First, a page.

Man United’s Eric Cantona Kung-Fu Kicks a Fan: This Week in Football History


Fifteen years ago today, Manchester United took on Crystal Palace at Selhurst Park in a fixture that received worldwide attention.

Well into the match Manchester United forward Eric Cantona and Eagles defender Richard Shaw got into a scuffle. Cantona was surging on for a possible counterattack but was stymied when Shaw held onto his jersey. In retaliation, Cantona blatantly kicked the defender and the referee had no choice but to give Cantona his marching orders.

After much protest from the rest of the Red Devils, Cantona went on his way; but before he could reach the tunnel, Matthew Simmons, a Crystal Palace supporter had his undivided attention.

According to Cantona, Simmons was spewing racial remarks and threw a projectile at the Frenchman. The short tempered Cantona sprinted towards the fan and launched a kung-fu kick of Bruce Lee like proportions and bombarded him with haymaking rights.

Security and teammates separated the two and after much bewilderment, the match went on with Manchester United shorthanded.

The Aftermath
After the much covered event, it was discovered that Simmons had been arrested previously for aggravated assault and robbery where he attacked a gas station employee with a wrench. The fan had also attended several National Front rallies (a white member’s only radical fascist group).

Simmons was fined £500 and sentenced to one week in jail for threatening and abusive behavior, had his season tickets for Selhurst Park revoked, and was banned from all football grounds in England and Wales for one year.

As for Cantona, his punishment for the unruly behavior was much more drastic.

The forward was originally sentenced to two weeks in jail for assault, but in an appeals court on March 31st, had his sentence reduced to 120 hours of community service.

Furthermore, the club fined and suspended Cantona for the remaining four months of the season (and as a result lost their League title race to Blackburn Rovers), but the FA increased the exile to eight months. FIFA also enacted a suspension with the same duration to prevent Cantona from seeking playtime anywhere else.

In addition, Cantona was stripped of his captaincy from the French National Team.

The only group to have directly benefited and profited from the incident was British rock group Ash who released their single “Kung-Fu,” with Cantona kicking Simmons on the cover.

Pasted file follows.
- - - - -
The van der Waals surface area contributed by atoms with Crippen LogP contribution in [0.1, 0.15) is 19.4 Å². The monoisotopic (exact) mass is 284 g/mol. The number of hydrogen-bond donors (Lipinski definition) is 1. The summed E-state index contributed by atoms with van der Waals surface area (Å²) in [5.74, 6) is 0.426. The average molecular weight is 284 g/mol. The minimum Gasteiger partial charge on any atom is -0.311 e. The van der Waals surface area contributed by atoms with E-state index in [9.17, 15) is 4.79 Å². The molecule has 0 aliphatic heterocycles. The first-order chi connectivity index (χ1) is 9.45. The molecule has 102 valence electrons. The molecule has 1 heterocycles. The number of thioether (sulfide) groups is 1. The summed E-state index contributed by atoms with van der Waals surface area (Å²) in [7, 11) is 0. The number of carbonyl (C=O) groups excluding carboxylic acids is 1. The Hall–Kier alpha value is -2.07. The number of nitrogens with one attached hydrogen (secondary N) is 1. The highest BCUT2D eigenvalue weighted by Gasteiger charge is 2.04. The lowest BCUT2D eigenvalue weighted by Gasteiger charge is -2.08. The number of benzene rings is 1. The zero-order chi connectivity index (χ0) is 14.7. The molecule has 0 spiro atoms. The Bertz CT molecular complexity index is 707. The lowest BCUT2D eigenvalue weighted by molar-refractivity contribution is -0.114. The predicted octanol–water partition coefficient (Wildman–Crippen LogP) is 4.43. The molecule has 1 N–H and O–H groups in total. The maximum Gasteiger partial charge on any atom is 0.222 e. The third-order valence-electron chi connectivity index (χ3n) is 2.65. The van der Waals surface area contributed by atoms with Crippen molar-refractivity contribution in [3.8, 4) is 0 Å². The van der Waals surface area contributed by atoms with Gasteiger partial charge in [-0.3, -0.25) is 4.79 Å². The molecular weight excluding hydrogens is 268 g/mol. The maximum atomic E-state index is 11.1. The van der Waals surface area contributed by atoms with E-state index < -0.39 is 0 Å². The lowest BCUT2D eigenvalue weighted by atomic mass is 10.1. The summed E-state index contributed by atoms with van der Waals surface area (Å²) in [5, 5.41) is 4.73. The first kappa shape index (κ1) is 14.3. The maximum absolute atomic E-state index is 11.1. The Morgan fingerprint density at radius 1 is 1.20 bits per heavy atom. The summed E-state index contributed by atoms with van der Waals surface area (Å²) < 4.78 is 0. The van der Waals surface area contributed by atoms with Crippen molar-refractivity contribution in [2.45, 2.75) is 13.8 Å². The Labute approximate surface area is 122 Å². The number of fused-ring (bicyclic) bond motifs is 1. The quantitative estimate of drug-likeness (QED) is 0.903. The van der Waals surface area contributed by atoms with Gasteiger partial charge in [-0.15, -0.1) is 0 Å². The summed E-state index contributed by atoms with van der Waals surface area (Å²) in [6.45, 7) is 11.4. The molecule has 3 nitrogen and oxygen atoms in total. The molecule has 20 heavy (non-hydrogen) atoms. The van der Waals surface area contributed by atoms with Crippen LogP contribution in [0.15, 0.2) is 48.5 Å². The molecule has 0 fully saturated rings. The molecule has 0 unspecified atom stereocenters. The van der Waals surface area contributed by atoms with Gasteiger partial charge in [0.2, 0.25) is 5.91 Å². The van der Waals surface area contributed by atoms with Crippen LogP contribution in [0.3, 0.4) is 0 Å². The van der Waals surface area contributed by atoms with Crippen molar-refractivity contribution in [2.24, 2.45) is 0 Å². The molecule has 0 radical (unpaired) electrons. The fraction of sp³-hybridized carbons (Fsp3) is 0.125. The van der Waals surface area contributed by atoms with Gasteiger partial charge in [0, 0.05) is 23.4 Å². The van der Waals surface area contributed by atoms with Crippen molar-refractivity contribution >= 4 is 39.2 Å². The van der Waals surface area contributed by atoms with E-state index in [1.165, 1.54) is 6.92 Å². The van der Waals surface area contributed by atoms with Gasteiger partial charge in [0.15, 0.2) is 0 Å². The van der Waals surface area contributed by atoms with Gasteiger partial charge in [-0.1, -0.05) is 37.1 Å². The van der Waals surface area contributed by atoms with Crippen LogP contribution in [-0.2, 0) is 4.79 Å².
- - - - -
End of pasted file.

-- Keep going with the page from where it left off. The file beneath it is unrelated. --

Years Later
In recent or past interviews well after the Selhurst Park incident, Cantona remains unremorseful of the event. In 2007 he reflected on his career and in an interview he said, “I have a lot of good moments, but the one I prefer is when I kicked the hooligan.”

However, Cantona finds one thing regrettable in regards to the hullabaloo. In a 2008 interview with the Croydon Guardian, he stated, “… I should have punched him harder.”

Regardless what a fan says or does, a player must be a professional at all times and never attack a spectator. Granted, they can be inappropriate at times but they are no means to launch an attack.

Cantona did not exhibit professional conduct in the matter and was thus punished accordingly. Never touch a fan in retaliation. If you can’t take the heat, get out of the kitchen.

15 thoughts on “Man United’s Eric Cantona Kung-Fu Kicks a Fan: This Week in Football History”

  1. “never touch a fan in retaliation” ? Tell that to poor Scott Laird as he laid on the pitch after being punched by a “fan” two weeks ago.

    1. brn442, was that the FA cup game against Newc? I saw that happen and had it on my dvr to show people. I was in disbelief when I saw what I thought I saw. Sad that the players cannot celebrate without the fear of assault when fans enter the pitch. If Laird had seen the assault coming instead of the cowardly way which it was done, I would fully support his ability to protect himself however necessary.

      1. Indeed, I didn’t condone Cantona’s actions that night but when “fans” decide to get physical with players – they shouldn’t play victim when it all goes wrong.

  2. I agree Cantona should’ve never left the pitch to assault a fan, however there are mitigating circumstances here as well that add to the clarity of what happened.

    I also argue that the fan in question who, if verbally and physically assaulted Cantona as was alleged, should be punished to the fullest extent of law as well. The ability to go to pay and go watch a match is a privilege, not a right. Violating civil law is no different whether on the pitch or in a seat.

  3. Being someone in the stands does not grant you immunity to acting like a douchebag. He got what he deserved.

    If you can’t take the heat of hurling racially charged threats to an athlete, get out of the kitchen… 😉

  4. Is this right? I was always under the impression that Cantona was little more than a bit-part figure for France, and certainly not their captain. I might be wrong.

  5. His reaction and suspension led to Palace fan being attacked and killed at the FA Cup semi final leaving a wife without a husband and kids without a dad, NOW tell me he can’t do any wrong? RIP Paul Nixon

  6. I completely disagree. If players have to be professional. I think the same thing should be required of fans. Fans believe they can do anything and not get retaliation as if they are somehow kings. I believe if you throw something at a player or utter vile verbal abuse directed towards one player, you should not cry when the player retaliates.

  7. WOW, 15 years ago? how time flys! I remember this like it was last year. What do you think would of happened tho ‘The King” if he did that in this generation???? Banned from the game completely?

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